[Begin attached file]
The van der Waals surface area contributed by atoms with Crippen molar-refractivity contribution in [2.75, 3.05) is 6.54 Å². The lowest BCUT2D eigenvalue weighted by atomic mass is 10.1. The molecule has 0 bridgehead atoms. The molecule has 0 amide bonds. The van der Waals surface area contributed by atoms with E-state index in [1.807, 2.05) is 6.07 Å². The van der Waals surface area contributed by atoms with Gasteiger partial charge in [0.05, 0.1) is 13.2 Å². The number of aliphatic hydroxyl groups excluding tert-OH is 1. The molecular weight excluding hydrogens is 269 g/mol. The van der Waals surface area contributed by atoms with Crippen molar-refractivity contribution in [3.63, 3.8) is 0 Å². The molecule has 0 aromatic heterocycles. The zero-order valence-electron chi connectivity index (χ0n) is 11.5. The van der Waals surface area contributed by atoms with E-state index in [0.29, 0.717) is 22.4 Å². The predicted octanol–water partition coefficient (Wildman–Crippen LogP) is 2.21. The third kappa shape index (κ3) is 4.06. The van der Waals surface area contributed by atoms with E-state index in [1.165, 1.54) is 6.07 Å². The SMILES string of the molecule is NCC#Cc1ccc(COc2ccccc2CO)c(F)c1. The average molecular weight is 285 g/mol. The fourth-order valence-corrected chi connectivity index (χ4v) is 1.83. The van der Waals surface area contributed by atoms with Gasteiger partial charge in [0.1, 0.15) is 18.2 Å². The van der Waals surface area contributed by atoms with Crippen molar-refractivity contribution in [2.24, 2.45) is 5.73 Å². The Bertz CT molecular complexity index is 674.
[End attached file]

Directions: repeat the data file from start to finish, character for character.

The van der Waals surface area contributed by atoms with Crippen molar-refractivity contribution in [2.75, 3.05) is 6.54 Å². The lowest BCUT2D eigenvalue weighted by atomic mass is 10.1. The molecule has 0 bridgehead atoms. The molecule has 0 amide bonds. The van der Waals surface area contributed by atoms with E-state index in [1.807, 2.05) is 6.07 Å². The van der Waals surface area contributed by atoms with Gasteiger partial charge in [0.05, 0.1) is 13.2 Å². The number of aliphatic hydroxyl groups excluding tert-OH is 1. The molecular weight excluding hydrogens is 269 g/mol. The van der Waals surface area contributed by atoms with Crippen molar-refractivity contribution in [3.63, 3.8) is 0 Å². The molecule has 0 aromatic heterocycles. The zero-order valence-electron chi connectivity index (χ0n) is 11.5. The van der Waals surface area contributed by atoms with E-state index in [0.29, 0.717) is 22.4 Å². The predicted octanol–water partition coefficient (Wildman–Crippen LogP) is 2.21. The third kappa shape index (κ3) is 4.06. The van der Waals surface area contributed by atoms with E-state index in [1.165, 1.54) is 6.07 Å². The SMILES string of the molecule is NCC#Cc1ccc(COc2ccccc2CO)c(F)c1. The average molecular weight is 285 g/mol. The fourth-order valence-corrected chi connectivity index (χ4v) is 1.83. The van der Waals surface area contributed by atoms with Gasteiger partial charge in [0.1, 0.15) is 18.2 Å². The van der Waals surface area contributed by atoms with Crippen molar-refractivity contribution in [2.24, 2.45) is 5.73 Å². The Bertz CT molecular complexity index is 674.